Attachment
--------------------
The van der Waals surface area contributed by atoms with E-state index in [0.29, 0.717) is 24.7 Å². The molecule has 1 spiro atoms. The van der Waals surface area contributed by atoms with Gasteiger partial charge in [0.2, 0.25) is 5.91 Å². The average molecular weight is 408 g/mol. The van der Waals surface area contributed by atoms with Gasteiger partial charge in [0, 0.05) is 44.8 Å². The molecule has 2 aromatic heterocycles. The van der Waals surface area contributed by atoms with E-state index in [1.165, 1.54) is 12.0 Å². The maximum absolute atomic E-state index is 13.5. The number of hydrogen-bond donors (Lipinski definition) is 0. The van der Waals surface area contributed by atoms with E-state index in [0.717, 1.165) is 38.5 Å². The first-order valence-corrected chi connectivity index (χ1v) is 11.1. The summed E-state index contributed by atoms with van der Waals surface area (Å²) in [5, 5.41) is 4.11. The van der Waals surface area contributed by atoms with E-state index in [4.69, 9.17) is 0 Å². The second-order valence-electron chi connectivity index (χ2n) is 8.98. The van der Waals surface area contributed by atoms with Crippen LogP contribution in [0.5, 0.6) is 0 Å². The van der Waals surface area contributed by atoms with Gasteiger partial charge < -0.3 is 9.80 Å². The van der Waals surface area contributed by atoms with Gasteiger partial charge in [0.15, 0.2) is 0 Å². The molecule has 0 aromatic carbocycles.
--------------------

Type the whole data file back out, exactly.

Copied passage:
The van der Waals surface area contributed by atoms with E-state index in [0.29, 0.717) is 24.7 Å². The molecule has 1 spiro atoms. The van der Waals surface area contributed by atoms with Gasteiger partial charge in [0.2, 0.25) is 5.91 Å². The average molecular weight is 408 g/mol. The van der Waals surface area contributed by atoms with Gasteiger partial charge in [0, 0.05) is 44.8 Å². The molecule has 2 aromatic heterocycles. The van der Waals surface area contributed by atoms with E-state index in [1.165, 1.54) is 12.0 Å². The maximum absolute atomic E-state index is 13.5. The number of hydrogen-bond donors (Lipinski definition) is 0. The van der Waals surface area contributed by atoms with E-state index in [0.717, 1.165) is 38.5 Å². The first-order valence-corrected chi connectivity index (χ1v) is 11.1. The summed E-state index contributed by atoms with van der Waals surface area (Å²) in [5, 5.41) is 4.11. The van der Waals surface area contributed by atoms with E-state index in [4.69, 9.17) is 0 Å². The second-order valence-electron chi connectivity index (χ2n) is 8.98. The van der Waals surface area contributed by atoms with Crippen LogP contribution in [0.5, 0.6) is 0 Å². The van der Waals surface area contributed by atoms with Gasteiger partial charge < -0.3 is 9.80 Å². The van der Waals surface area contributed by atoms with Gasteiger partial charge in [0.15, 0.2) is 0 Å². The molecule has 0 aromatic carbocycles.